How to Get Startup Capital?
Here are the top 10 tips for raising startups capital:
Startups are a Team Sport: Have a team of at least two people with complementary skills and talents show investors. For example, a great combination is where one has a strength in closing sales while other has a strength in ensuring that the product or service purchased is delivered as promised. A team of three is even better. An investment in a company with just the founder is too high risk for investors. What if the founder gets hit by a bus a few weeks after the money is invested? Chances are it’s a write-off.
Observe the Proximity Rule: Focus on talking face-to-face with investors who work or reside within a 30 minute car commute from your operations. No one wants to have to drive more than hour to get to a meeting. An even bigger waste of time is going after investors who have to fly to see you. The reason for the proximity rule is that things do go wrong and when they do, meetings are called.
Stick to Investors in Your Industry: There’s no point to pitching an idea for a new bakery to a software executive or a CRM software deal to a someone in the vending machine business. You want investors who not only have first-hand industry knowledge but who have contacts that can help you.
Actions Speak Louder Than a Business Plan: Understand that the entrepreneurs who presents purchase orders to an investor and asks for an investment to meet rising demand by bona fide customers is going to trump anyone who just has an idea and a business plan. Yes, this does mean that you have to show some entrepreneurial ability to generate sales before investors cut you a check.
Business Plans? Meh!: Almost no one reads business plans and if they do they won’t take them seriously. Why? Because smart people understand that business plans are as objective as the typical profile on a dating site. This skepticism goes double for all sales projections.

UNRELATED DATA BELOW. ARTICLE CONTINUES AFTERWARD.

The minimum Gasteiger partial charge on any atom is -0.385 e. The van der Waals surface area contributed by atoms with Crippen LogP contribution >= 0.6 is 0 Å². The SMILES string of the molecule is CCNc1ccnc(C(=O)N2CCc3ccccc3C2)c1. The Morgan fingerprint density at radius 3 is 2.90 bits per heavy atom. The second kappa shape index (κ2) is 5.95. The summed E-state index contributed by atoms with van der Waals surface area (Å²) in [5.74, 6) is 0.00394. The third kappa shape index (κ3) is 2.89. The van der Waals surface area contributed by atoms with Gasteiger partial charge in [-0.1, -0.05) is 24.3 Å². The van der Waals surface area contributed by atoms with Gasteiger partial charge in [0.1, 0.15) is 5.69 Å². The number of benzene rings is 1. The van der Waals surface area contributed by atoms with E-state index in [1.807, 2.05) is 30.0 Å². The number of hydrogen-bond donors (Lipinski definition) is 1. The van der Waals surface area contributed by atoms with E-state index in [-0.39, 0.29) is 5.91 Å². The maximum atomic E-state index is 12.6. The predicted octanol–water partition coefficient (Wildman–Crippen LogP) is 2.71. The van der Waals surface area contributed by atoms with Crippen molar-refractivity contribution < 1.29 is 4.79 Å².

Trust Takes Time: The majority of first time capital seekers are under the impression that investors will either cut a check at the end of the first meeting or within a week of it. In reality, investors take their time because there’s no rush at their end. What this means is that you will most likely meet monthly over three months or more to show the prospective investors that you are entrepreneurial enough to make progress without outside capital. If you have nothing to show at these other than a few edits to your business plan, you will be seen as a dud.
Be Flexible About How You Progress: Most successful startups bear little resemblance to their business plans a year later. This is because they were flexible enough to listen to and adapt to market feedback. In many cases, they used a transitional business model to establish a beachhead from which to expand later. In contrast, founders who are rigid about how things must proceed rarely get out of the starting blocks.
For Gosh Sakes, Learn Some Entrepreneurial Finance Already: There is nothing lamer than an entrepreneurial wannabe whose knowledge of finance is limited to “I can’t do a thing but sit on my keester until some stranger gives me money.”
Use Cash Floats: Learn how to create your own startup capital by massaging your cash inflows and outflows. It’s quite possible in the majority of instances to get your venture off the ground and fund your equipment, inventory, and working capital needs without needing more than a minimum amount of capital. This is especially true if the founder is flexible enough to utilize a transitional business model at the outset. Flexibility is a critical entrepreneurial trait. It’s found in almost all successful entrepreneurs. The killer is an inflexible rigid mindset.
Okay, that’s only nine not ten. I owe you one big time.
Come back next week.